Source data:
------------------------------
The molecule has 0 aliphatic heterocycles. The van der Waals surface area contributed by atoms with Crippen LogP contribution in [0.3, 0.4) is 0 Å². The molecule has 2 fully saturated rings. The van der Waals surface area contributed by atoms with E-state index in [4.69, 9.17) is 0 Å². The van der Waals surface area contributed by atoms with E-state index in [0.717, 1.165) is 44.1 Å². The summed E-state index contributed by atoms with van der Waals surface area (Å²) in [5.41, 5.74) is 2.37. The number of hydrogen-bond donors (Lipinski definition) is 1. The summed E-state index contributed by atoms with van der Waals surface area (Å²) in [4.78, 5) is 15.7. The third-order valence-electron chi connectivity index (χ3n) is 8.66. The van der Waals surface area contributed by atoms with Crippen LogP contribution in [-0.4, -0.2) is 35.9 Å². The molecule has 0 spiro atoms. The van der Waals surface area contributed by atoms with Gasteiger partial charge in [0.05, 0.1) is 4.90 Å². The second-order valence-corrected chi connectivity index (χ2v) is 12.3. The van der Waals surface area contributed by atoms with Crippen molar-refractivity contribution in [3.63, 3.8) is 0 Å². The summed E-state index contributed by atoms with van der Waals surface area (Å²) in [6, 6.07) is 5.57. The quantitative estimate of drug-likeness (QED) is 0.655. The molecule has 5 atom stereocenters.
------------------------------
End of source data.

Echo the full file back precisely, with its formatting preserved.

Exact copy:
The molecule has 0 aliphatic heterocycles. The van der Waals surface area contributed by atoms with Crippen LogP contribution in [0.3, 0.4) is 0 Å². The molecule has 2 fully saturated rings. The van der Waals surface area contributed by atoms with E-state index in [4.69, 9.17) is 0 Å². The van der Waals surface area contributed by atoms with E-state index in [0.717, 1.165) is 44.1 Å². The summed E-state index contributed by atoms with van der Waals surface area (Å²) in [5.41, 5.74) is 2.37. The number of hydrogen-bond donors (Lipinski definition) is 1. The summed E-state index contributed by atoms with van der Waals surface area (Å²) in [4.78, 5) is 15.7. The third-order valence-electron chi connectivity index (χ3n) is 8.66. The van der Waals surface area contributed by atoms with Crippen LogP contribution in [-0.4, -0.2) is 35.9 Å². The molecule has 0 spiro atoms. The van der Waals surface area contributed by atoms with Gasteiger partial charge in [0.05, 0.1) is 4.90 Å². The second-order valence-corrected chi connectivity index (χ2v) is 12.3. The van der Waals surface area contributed by atoms with Crippen molar-refractivity contribution in [3.63, 3.8) is 0 Å². The summed E-state index contributed by atoms with van der Waals surface area (Å²) in [6, 6.07) is 5.57. The quantitative estimate of drug-likeness (QED) is 0.655. The molecule has 5 atom stereocenters.